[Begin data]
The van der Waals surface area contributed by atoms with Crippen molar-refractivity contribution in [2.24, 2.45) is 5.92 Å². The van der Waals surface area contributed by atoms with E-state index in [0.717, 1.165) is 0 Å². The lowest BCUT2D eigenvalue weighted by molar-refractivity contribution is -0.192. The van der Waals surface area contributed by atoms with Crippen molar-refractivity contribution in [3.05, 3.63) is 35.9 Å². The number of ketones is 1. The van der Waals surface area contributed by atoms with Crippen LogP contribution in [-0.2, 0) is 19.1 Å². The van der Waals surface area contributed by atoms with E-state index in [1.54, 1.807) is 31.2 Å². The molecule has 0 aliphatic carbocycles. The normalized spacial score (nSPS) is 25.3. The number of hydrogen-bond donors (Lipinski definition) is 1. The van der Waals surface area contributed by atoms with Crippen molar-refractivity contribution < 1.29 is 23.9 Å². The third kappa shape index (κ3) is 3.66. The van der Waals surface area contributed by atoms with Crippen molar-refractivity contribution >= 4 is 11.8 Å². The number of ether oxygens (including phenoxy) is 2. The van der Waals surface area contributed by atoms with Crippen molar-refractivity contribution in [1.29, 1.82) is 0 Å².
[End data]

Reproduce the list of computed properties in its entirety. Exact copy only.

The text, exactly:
The van der Waals surface area contributed by atoms with Crippen molar-refractivity contribution in [2.24, 2.45) is 5.92 Å². The van der Waals surface area contributed by atoms with E-state index in [0.717, 1.165) is 0 Å². The lowest BCUT2D eigenvalue weighted by molar-refractivity contribution is -0.192. The van der Waals surface area contributed by atoms with Crippen molar-refractivity contribution in [3.05, 3.63) is 35.9 Å². The number of ketones is 1. The van der Waals surface area contributed by atoms with Crippen LogP contribution in [-0.2, 0) is 19.1 Å². The van der Waals surface area contributed by atoms with E-state index in [1.54, 1.807) is 31.2 Å². The molecule has 0 aliphatic carbocycles. The normalized spacial score (nSPS) is 25.3. The number of hydrogen-bond donors (Lipinski definition) is 1. The van der Waals surface area contributed by atoms with Crippen molar-refractivity contribution < 1.29 is 23.9 Å². The third kappa shape index (κ3) is 3.66. The van der Waals surface area contributed by atoms with Crippen molar-refractivity contribution >= 4 is 11.8 Å². The number of ether oxygens (including phenoxy) is 2. The van der Waals surface area contributed by atoms with Crippen molar-refractivity contribution in [1.29, 1.82) is 0 Å².